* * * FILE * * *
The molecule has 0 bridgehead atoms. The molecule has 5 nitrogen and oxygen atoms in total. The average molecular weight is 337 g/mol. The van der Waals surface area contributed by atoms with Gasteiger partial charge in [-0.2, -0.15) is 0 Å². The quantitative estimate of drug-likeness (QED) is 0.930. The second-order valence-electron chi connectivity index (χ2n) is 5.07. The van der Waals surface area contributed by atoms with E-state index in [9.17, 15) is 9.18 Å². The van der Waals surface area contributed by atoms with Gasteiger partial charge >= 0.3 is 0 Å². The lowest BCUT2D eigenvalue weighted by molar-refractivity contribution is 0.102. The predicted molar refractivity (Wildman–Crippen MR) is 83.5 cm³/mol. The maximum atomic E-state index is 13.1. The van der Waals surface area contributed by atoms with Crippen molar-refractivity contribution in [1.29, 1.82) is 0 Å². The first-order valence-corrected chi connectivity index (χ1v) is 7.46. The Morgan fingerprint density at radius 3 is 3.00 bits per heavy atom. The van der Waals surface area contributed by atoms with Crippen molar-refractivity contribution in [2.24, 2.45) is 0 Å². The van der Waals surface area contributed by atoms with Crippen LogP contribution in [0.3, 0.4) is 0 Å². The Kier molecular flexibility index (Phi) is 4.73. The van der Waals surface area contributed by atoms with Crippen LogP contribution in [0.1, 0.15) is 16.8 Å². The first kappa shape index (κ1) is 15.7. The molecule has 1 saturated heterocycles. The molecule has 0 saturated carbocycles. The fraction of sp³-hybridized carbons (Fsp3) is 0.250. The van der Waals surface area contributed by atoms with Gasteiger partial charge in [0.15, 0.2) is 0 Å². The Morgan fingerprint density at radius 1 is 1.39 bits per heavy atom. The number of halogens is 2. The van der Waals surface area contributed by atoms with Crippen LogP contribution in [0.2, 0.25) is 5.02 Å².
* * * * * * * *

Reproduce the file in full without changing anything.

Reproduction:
The molecule has 0 bridgehead atoms. The molecule has 5 nitrogen and oxygen atoms in total. The average molecular weight is 337 g/mol. The van der Waals surface area contributed by atoms with Gasteiger partial charge in [-0.2, -0.15) is 0 Å². The quantitative estimate of drug-likeness (QED) is 0.930. The second-order valence-electron chi connectivity index (χ2n) is 5.07. The van der Waals surface area contributed by atoms with E-state index in [9.17, 15) is 9.18 Å². The van der Waals surface area contributed by atoms with Gasteiger partial charge >= 0.3 is 0 Å². The lowest BCUT2D eigenvalue weighted by molar-refractivity contribution is 0.102. The predicted molar refractivity (Wildman–Crippen MR) is 83.5 cm³/mol. The maximum atomic E-state index is 13.1. The van der Waals surface area contributed by atoms with Crippen molar-refractivity contribution in [1.29, 1.82) is 0 Å². The first-order valence-corrected chi connectivity index (χ1v) is 7.46. The Morgan fingerprint density at radius 3 is 3.00 bits per heavy atom. The van der Waals surface area contributed by atoms with Crippen molar-refractivity contribution in [2.24, 2.45) is 0 Å². The van der Waals surface area contributed by atoms with Crippen LogP contribution in [0.3, 0.4) is 0 Å². The Kier molecular flexibility index (Phi) is 4.73. The van der Waals surface area contributed by atoms with Crippen LogP contribution in [0.1, 0.15) is 16.8 Å². The first kappa shape index (κ1) is 15.7. The molecule has 1 saturated heterocycles. The molecule has 0 saturated carbocycles. The fraction of sp³-hybridized carbons (Fsp3) is 0.250. The van der Waals surface area contributed by atoms with Gasteiger partial charge in [0.15, 0.2) is 0 Å². The Morgan fingerprint density at radius 1 is 1.39 bits per heavy atom. The number of halogens is 2. The van der Waals surface area contributed by atoms with Crippen LogP contribution in [0.2, 0.25) is 5.02 Å².